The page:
West Africa’s Gas-Flaring Curse
SHORT VIDEO CLIPS, 13 Jul 2010
Every year billions of dollars “go up in smoke” as oil and gas companies burn off unwanted natural gas.
The controversial practice, called gas flaring, reduces the chance of the gas exploding. But it produces significant greenhouse-gas emissions at a time of growing concern over climate warming.
The World Bank estimates that about $30bn worth of gas is burned off every year, which is equivalent to 30 per cent of the European Union’s annual gas consumption.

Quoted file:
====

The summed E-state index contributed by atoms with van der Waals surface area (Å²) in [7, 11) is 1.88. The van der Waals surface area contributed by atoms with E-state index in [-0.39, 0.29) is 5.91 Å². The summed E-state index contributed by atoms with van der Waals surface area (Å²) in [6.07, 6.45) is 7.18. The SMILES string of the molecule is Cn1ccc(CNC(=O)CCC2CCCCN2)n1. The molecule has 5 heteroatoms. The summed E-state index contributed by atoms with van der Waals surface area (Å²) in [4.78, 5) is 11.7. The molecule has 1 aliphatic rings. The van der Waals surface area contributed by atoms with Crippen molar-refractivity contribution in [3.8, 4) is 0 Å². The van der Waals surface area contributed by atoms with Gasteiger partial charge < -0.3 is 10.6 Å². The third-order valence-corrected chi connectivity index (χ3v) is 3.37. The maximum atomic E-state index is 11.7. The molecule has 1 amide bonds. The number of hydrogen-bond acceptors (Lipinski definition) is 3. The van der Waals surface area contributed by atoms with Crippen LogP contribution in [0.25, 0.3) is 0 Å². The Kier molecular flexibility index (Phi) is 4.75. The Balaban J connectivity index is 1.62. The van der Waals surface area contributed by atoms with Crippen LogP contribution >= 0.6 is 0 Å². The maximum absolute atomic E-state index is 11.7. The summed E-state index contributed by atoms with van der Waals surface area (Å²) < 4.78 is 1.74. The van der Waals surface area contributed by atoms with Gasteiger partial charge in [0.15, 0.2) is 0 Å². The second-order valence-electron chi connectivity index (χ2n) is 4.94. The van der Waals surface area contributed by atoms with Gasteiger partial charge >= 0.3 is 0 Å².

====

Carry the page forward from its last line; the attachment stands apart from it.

The world’s largest gas-flaring operations are in the Niger Delta, where communities are complaining of chronic health problems and pollution.
Al Jazeera’s Yvonne Ndege reports.
This article originally appeared on Transcend Media Service (TMS) on 13 Jul 2010.
Anticopyright: Editorials and articles originated on TMS may be freely reprinted, disseminated, translated and used as background material, provided an acknowledgement and link to the source, TMS: West Africa’s Gas-Flaring Curse, is included. Thank you.
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